It took me two read throughs of Century: 1910 to figure out what was even happening and a hearty diving into some of the eras classic literature to recognize the characters so I’m sure so much of this book, even with its more familiar setting and references, was probably lost on me, but here are a few things that jumped out as I went along. Prospero has always been powerful but here he comes across as almost Godlike and instead of serving him Orlando is scared by his presence; this perhaps is a statement akin to Nietzsche’s, Moore showing how we have turned from god over the years and in turn god has turned on us. This, however, is sullied somewhat by that aforementioned surprise character who also claims herself to be god; though the pair are both of the Blazing World so perhaps it is simply a sign of the strange, subliminal strength of stories.
And yes, ‘She’ claims to be god but that’s not the most feminist part of the book. Every main character is a woman: Orlando turns over the first few pages and then stays, Mina returns to form but Allan ( who looks more and more like his namesake Moore) does not and when they visit MI5 it is M not Daniel Craig’s Bond that they speak too. Why though is still beyond me, perhaps something to do with creation, perhaps in honour of J.K. Rowling. It could well be anything. Something that stuck me as being particularly purposeful however were the final few pages which end with what seems to be a callous callback to the failed film adaptation of these very books, talk about meta referencing. Though of course Moore would never admit to ever having seen the film, so who knows?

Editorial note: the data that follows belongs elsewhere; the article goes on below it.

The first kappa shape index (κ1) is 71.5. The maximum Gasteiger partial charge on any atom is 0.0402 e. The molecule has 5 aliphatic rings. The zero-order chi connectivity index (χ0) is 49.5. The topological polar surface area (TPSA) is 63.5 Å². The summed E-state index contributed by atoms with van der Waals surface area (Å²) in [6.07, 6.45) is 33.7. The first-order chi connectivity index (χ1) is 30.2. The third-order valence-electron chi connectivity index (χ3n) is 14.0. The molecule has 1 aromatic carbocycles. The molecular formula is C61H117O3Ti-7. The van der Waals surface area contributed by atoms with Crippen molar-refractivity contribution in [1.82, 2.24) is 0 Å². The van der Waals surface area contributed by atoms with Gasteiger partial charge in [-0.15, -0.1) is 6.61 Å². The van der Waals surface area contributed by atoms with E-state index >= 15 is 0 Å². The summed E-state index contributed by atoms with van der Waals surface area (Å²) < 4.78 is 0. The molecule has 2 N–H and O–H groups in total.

What I do know though is that I loved this book, this volume and this series despite and probably because of just how strange they are. This third volume (and trilogy in its own right), Century, has however taken the cake on that front; it’s been singular even within the series, a crystallization of concept and test of will for the reader and publisher. The characters that Moore employs – Malcom Tucker, Tracey Jordan, Driveshaft, Harry Potter and Oliver Haddo to name a few – are obvious but entirely unofficial.; it’s a wonder that he hasn’t had himself sued or shut down. Speaking of, while this seems something of a climax for the series I still have hope for more, because Volume Two seemed an obvious close of the curtain for the comic and yet here I sit reviewing the sixth book in the series. Though what he does to them doesn’t suggest it Moore must really love these characters; all of his others he grew sick of after one story and threw them away, banning others from ever picking them back up, but he keeps returning here. I don’t know where their world will go from here, nor our own, but so long as he still loves writing these books I will still love reading them and that almost seems enough. I just hope he knows that there is still one youth out there who loves stories.